Android 3.4 Ice Cream Sandwich Releasing In October / November: Eric Schmidt [VIDEO]
Don’t you just love it when tech executives spill the beans on important and previously mysterious company announcements? Today, Google’s executive chairman and former Chief Executive Officer Eric Schmidt revealed Android activation numbers per day as well as the release timeline for the next version of Android, codenamed Ice Cream Sandwich.
The surprise announcement took place during a Q&A at DreamForce ’11, a conference all about cloud computing. There, Eric Schmidt announced that over half a million, or in plain numbers; 550,000 Android devices were activated everyday, a number that has almost doubled over the last few months:
550,000 phones are activated a day. That’s half a million phones per day, you can do the math. That number has doubled in 4 to 5 months, so if that continues it will, you know, fill the planet.
Schmidt predicts slower growth as time goes on, which is only natural; after all, there are only so many people who will ever use a smartphone. Yet, there’s no doubt that Android has and will remain strong, at least in the foreseeable future.
Google plans to build on this strength with the long-awaited Android Ice Cream Sandwich, which was previously expected to be released in November or December of this year. According to Schmidt, however, a release is possible as early as next month:
We have a new operating system, internally known as Ice Cream Sandwich for some reason, which is being released in October/November, which everyone’s really excited about.
Ice Cream Sandwich represents a significant overhaul of how Android was developed in the past, by merging its tablet flavor (known as Honeycomb) and its smartphone counterpart (known as Gingerbread) together. Currently, both of these iteration of Android share different code bases which will now be brought under the same roof, that way simplifying Android’s development process while still providing different user experiences for both form factors, depending on the size of the screen. Let’s just say that Google is building an OS which will be consistent across the board, and will run on smartphones, tablets, televisions etc.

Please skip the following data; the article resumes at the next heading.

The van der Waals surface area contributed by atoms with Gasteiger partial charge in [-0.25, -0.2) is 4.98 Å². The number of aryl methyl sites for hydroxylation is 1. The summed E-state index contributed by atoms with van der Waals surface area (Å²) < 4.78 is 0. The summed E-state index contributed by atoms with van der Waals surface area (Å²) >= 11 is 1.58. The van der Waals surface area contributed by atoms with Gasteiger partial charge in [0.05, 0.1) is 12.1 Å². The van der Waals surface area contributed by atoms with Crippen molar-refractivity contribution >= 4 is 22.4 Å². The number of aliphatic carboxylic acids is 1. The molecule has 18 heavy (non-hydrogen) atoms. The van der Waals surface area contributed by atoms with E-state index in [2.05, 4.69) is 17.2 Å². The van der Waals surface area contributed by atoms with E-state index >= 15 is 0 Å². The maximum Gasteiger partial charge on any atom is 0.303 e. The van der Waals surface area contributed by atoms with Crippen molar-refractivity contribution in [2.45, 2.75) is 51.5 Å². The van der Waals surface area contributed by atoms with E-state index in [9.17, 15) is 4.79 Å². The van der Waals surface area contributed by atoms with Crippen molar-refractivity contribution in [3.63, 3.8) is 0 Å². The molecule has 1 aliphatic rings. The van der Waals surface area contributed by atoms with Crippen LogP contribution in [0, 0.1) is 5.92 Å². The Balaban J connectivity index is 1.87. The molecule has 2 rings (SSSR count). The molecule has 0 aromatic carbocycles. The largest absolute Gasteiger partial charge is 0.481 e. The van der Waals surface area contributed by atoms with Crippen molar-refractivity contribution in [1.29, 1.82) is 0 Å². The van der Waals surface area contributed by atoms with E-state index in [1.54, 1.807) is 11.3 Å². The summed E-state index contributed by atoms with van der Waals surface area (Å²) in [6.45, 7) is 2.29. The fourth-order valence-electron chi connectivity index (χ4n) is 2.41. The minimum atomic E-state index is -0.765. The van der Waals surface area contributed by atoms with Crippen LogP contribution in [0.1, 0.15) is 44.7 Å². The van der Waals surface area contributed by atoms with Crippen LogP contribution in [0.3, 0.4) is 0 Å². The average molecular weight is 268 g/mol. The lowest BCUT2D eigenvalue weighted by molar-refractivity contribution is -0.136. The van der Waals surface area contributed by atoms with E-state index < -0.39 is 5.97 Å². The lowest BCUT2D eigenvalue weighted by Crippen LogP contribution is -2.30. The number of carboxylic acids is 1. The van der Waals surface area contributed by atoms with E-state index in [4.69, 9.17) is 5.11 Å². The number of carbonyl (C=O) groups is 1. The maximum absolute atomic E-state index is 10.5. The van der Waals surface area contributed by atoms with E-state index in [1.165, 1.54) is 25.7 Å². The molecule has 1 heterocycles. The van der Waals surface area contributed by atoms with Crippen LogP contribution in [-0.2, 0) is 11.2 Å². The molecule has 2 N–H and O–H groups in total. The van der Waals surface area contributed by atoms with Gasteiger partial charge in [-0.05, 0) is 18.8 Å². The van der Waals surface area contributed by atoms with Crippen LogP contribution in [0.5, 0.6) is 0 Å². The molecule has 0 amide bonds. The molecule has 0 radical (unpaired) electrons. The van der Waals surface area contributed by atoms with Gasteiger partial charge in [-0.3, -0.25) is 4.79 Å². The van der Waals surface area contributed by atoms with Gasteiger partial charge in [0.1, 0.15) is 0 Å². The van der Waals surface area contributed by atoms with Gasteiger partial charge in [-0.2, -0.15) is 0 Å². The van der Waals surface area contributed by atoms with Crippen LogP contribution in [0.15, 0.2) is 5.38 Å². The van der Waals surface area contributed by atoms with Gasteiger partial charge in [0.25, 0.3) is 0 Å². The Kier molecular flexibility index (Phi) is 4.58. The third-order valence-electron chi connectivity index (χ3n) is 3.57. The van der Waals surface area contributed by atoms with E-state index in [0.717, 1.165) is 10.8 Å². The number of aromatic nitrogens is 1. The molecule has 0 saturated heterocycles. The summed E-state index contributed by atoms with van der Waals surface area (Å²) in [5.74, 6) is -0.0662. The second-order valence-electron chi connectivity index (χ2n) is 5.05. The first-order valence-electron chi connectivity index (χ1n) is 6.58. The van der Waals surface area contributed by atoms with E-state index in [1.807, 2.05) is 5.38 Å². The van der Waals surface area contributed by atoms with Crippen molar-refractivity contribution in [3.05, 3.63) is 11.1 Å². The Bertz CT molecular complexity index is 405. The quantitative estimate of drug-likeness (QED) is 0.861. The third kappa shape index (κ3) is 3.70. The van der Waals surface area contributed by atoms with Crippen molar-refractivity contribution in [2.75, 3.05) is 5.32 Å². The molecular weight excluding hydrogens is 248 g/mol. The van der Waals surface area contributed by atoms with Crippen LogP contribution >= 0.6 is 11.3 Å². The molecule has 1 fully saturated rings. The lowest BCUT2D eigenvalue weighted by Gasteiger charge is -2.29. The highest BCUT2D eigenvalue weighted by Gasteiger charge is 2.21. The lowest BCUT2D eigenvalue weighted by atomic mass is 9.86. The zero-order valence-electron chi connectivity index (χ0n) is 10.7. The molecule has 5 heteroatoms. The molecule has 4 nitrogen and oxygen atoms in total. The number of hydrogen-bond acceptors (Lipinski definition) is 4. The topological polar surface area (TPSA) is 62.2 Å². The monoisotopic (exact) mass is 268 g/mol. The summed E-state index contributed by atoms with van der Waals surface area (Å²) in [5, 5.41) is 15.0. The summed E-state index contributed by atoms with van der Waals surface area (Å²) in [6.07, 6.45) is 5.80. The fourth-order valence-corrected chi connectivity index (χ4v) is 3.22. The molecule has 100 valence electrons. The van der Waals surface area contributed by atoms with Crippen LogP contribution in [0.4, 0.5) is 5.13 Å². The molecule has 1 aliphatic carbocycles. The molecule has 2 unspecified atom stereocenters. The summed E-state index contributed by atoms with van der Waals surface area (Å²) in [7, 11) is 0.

Last month, the first real screenshots of Ice Cream Sandwichsurfaced running on a Nexus S. These blurry pictures depicted the Nexus S running Ice Cream Sandwich under the hood, which featured several user interface improvements as well as user interface paradigms that had been borrowed and adapted from Honeycomb based tablets.
The release of Ice Cream Sandwich might be accompanied with a successor to the Google’s Nexus S; the Nexus Prime, as it’s called, is expected to sport an even faster processor and an AMOLED HD display.
Watch Schmidt’s full Q&A below:
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